Issue #47



Olivia Soule

has irrigation systems like religious symbols.

Ten-pointed stars within metal circles

fit the field and hydrate the kernels.

My great-great Aunt Christine used to

make her home here. Grandma Jane

remembers her story. I imagine her impatience

at a breakfast fire slow to kindle in 1896.

When the kerosene Christine poured caught fire

and exploded, both she and her son

Vincent burned, along with his new shoes-

it was the first day of school and all.

The small town we pass through to get to

the family farm has red, white and blue

buntings. Corn stalks form a yellow tassel floor,

a few feet up in the air. When the wind blows,

the soybeans look like a lake, leafy and undulating.

Olivia Soule has an M.F.A. in poetry from the University of Nevada, Reno, and a B.A. in English and Italian from UCLA. She has published work in the Haight Ashbury Literary Journal and Pudding Magazine and has also participated in poetry readings. Find her here.

Kissing girls and left-hand turns.

JSA Lowe

I didn't hear the story until years later:

Maine in winter,

semester break, a prep school party, some absent

parents' rec room. And a sofa on which she

and a girlfriend, having drunk enough, decided

making out might also be fun.

Locked in their kiss, neither

noticed when the baseball star approached them, face

thunderous. Until he picked her up and slammed her

into the wall. Dislocated her left shoulder. Had to be

pulled off her. Had never dated either one of them,

unlike me.

So now we're back in the valley of the shadow

of youth, driving around our college town in a rental, getting

lost, going to the pay-and-graze orchard and petting

zoo, spending too much for apple cider, when

I tease her about going six miles the long way round to avoid

a left turn at the blacktop crossroads. What is it,

I say unthinking, about you and left-hand turns. I

don’t know, nothing, she says, looking both ways

again. Well, unless you count that one time.

You know, the accident. That time S---- and I

were almost killed? And I broke

my collarbone? You know, when the truck hit us.

Yeah, I say. No. I didn't

know. And now I'd like to say that something

dawned on me, however slowly; that I sat there

dumbfounded by the afternoon light, thinking

Well that explains everything, or Why didn't you tell me,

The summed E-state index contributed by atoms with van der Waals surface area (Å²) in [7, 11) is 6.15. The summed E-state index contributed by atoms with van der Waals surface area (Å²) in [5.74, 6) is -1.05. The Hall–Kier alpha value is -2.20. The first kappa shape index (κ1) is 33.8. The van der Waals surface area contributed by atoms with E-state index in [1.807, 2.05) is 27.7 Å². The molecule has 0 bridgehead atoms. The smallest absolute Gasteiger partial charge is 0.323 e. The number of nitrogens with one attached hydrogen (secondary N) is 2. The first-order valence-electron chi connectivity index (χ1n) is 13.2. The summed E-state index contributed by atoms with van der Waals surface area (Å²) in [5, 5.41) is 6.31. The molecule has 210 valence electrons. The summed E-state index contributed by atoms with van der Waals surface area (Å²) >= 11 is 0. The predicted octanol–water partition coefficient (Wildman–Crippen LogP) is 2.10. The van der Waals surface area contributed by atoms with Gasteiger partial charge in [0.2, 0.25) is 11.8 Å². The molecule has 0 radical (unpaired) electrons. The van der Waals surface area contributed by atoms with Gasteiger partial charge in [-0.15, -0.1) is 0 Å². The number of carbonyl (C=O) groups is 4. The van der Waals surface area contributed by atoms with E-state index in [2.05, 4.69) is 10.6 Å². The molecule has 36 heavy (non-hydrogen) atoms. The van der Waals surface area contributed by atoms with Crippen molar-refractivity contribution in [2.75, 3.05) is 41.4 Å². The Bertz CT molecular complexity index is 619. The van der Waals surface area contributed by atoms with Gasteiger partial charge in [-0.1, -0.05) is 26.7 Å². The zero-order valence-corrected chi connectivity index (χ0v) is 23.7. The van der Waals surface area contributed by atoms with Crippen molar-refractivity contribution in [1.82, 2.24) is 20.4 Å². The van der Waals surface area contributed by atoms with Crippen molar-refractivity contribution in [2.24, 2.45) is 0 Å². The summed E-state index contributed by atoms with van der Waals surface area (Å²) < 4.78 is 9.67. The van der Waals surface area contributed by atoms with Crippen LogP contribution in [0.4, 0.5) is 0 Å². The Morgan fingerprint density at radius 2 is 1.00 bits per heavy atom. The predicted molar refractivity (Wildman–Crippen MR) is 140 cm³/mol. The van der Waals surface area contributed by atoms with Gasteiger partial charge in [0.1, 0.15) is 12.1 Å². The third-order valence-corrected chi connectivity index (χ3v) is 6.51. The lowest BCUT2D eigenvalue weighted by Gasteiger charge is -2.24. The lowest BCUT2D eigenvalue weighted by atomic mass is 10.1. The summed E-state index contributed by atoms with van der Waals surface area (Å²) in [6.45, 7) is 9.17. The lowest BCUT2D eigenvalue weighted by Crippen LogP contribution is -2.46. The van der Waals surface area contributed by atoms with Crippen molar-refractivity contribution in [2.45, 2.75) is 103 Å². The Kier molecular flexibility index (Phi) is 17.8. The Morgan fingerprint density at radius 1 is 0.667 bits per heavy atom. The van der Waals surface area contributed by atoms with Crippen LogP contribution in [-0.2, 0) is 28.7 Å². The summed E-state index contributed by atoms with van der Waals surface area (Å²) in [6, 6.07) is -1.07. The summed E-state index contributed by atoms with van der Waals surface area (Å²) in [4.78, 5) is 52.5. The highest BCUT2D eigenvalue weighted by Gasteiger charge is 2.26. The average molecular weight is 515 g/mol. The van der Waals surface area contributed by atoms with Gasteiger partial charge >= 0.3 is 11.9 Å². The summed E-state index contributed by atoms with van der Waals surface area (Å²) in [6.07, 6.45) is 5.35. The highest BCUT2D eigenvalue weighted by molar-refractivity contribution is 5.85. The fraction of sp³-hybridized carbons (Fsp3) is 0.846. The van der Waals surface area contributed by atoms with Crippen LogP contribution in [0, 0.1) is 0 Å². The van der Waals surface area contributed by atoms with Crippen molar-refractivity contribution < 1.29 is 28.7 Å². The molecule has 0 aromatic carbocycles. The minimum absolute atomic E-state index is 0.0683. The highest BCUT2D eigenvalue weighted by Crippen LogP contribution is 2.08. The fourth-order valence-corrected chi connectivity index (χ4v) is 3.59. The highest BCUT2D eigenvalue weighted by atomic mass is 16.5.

but I don't think I did. I probably just watched her

lean forward to peer delicately over the steering

wheel while I drank musky cold

cider straight from the plastic

jug, stared out at the pruned blurs of twisted black

trunks, and thought about pretty much nothing.

JSA Lowe's poems have appeared most recently in DIAGRAM, GASHER, Hobart, Salt Hill Journal, Superstition Review, Third Coast, and Versal, as well as previously in AGNI, Black Warrior Review, Chicago Review, Denver Quarterly, Harvard Review, and Salamander. Her chapbooks DOE and Cherry-emily were published by Particle Series Books and Dancing Girl Press. She has a PhD in creative writing and literature from the University of Houston, where she currently teaches. She is the founder of Samsara Press, and she lives on Galveston Island. Find her at

Corps de Ballet

Elizabeth Galoozis

The year I turned eleven,

Miss April pulled me aside

after class. I had to work harder,

she whispered, to stand straight-backed at the barre

because I was starting to get “boobies.”

My whole body burned.

I’d begged to study,

like my friends,

at the children’s program

at the university,

with pianists and regulation tights.

Not this two-room studio off the state road

where you could also take gymnastics and tap,

and whatever it was called

to step-ball-change to “Rhythm is a Dancer”

in neon fingerless gloves,

and where teachers

used playground words.

The auditions for the program’s Nutcracker

were open – they didn’t have the numbers;

they had to let me.

I was allowed

to understudy as one of twelve preteen soldiers

dance-fighting kindergarten mice.

At last,

standing in first position

in the well-lit rehearsal studio,

I could see from every angle

the way my body disrupted

the other uniform bodies

in uniform motion.

Form off, clothes wrong, hair

in my unwashed armpits,

a swarthy interloper

in my first and final year.

The only night I made it on stage,

the other soldiers

had to tell me not to talk:

This was no recital,

but performance.

Elizabeth Galoozis’s poems have appeared in Sundog Lit, RHINO Poetry, Mantis, Not Very Quiet, and Sinister Wisdom, among others. She works as a librarian and lives in southern California with her wife Michelle, cat Stella, and too many fruit trees. She can be found on Twitter and Instagram and at her website: